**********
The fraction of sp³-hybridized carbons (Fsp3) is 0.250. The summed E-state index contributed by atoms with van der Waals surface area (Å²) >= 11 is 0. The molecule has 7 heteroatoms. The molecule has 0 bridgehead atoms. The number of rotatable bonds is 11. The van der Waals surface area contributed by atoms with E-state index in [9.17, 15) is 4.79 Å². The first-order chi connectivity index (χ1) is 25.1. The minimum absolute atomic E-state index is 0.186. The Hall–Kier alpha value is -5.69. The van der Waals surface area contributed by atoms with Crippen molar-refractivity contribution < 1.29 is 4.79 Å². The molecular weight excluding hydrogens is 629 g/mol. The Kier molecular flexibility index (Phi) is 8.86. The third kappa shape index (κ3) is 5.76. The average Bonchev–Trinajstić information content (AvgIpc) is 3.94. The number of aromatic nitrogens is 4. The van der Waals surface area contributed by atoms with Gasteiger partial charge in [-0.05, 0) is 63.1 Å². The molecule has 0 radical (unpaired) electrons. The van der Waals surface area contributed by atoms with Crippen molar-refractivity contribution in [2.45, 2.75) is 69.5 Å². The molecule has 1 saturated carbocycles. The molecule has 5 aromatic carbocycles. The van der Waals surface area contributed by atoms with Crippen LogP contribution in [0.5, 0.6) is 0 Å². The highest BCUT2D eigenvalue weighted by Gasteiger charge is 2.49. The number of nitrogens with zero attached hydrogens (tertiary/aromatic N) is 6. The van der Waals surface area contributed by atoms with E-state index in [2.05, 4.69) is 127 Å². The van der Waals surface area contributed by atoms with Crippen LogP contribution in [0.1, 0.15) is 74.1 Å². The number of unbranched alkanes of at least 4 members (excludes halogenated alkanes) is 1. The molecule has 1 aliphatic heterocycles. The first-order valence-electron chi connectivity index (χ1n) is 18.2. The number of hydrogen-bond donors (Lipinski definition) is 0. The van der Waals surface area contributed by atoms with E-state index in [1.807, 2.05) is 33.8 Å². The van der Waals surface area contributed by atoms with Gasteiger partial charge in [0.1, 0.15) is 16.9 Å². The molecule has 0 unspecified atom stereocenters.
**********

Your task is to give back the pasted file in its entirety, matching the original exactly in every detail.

The fraction of sp³-hybridized carbons (Fsp3) is 0.250. The summed E-state index contributed by atoms with van der Waals surface area (Å²) >= 11 is 0. The molecule has 7 heteroatoms. The molecule has 0 bridgehead atoms. The number of rotatable bonds is 11. The van der Waals surface area contributed by atoms with E-state index in [9.17, 15) is 4.79 Å². The first-order chi connectivity index (χ1) is 25.1. The minimum absolute atomic E-state index is 0.186. The Hall–Kier alpha value is -5.69. The van der Waals surface area contributed by atoms with Crippen molar-refractivity contribution < 1.29 is 4.79 Å². The molecular weight excluding hydrogens is 629 g/mol. The Kier molecular flexibility index (Phi) is 8.86. The third kappa shape index (κ3) is 5.76. The average Bonchev–Trinajstić information content (AvgIpc) is 3.94. The number of aromatic nitrogens is 4. The van der Waals surface area contributed by atoms with Gasteiger partial charge in [-0.05, 0) is 63.1 Å². The molecule has 0 radical (unpaired) electrons. The van der Waals surface area contributed by atoms with Crippen molar-refractivity contribution in [2.45, 2.75) is 69.5 Å². The molecule has 1 saturated carbocycles. The molecule has 5 aromatic carbocycles. The van der Waals surface area contributed by atoms with Crippen LogP contribution in [0.5, 0.6) is 0 Å². The highest BCUT2D eigenvalue weighted by Gasteiger charge is 2.49. The number of nitrogens with zero attached hydrogens (tertiary/aromatic N) is 6. The van der Waals surface area contributed by atoms with E-state index in [2.05, 4.69) is 127 Å². The van der Waals surface area contributed by atoms with Crippen LogP contribution in [0.1, 0.15) is 74.1 Å². The number of unbranched alkanes of at least 4 members (excludes halogenated alkanes) is 1. The molecule has 1 aliphatic heterocycles. The first-order valence-electron chi connectivity index (χ1n) is 18.2. The number of hydrogen-bond donors (Lipinski definition) is 0. The van der Waals surface area contributed by atoms with E-state index in [1.807, 2.05) is 33.8 Å². The van der Waals surface area contributed by atoms with Gasteiger partial charge in [0.1, 0.15) is 16.9 Å². The molecule has 0 unspecified atom stereocenters.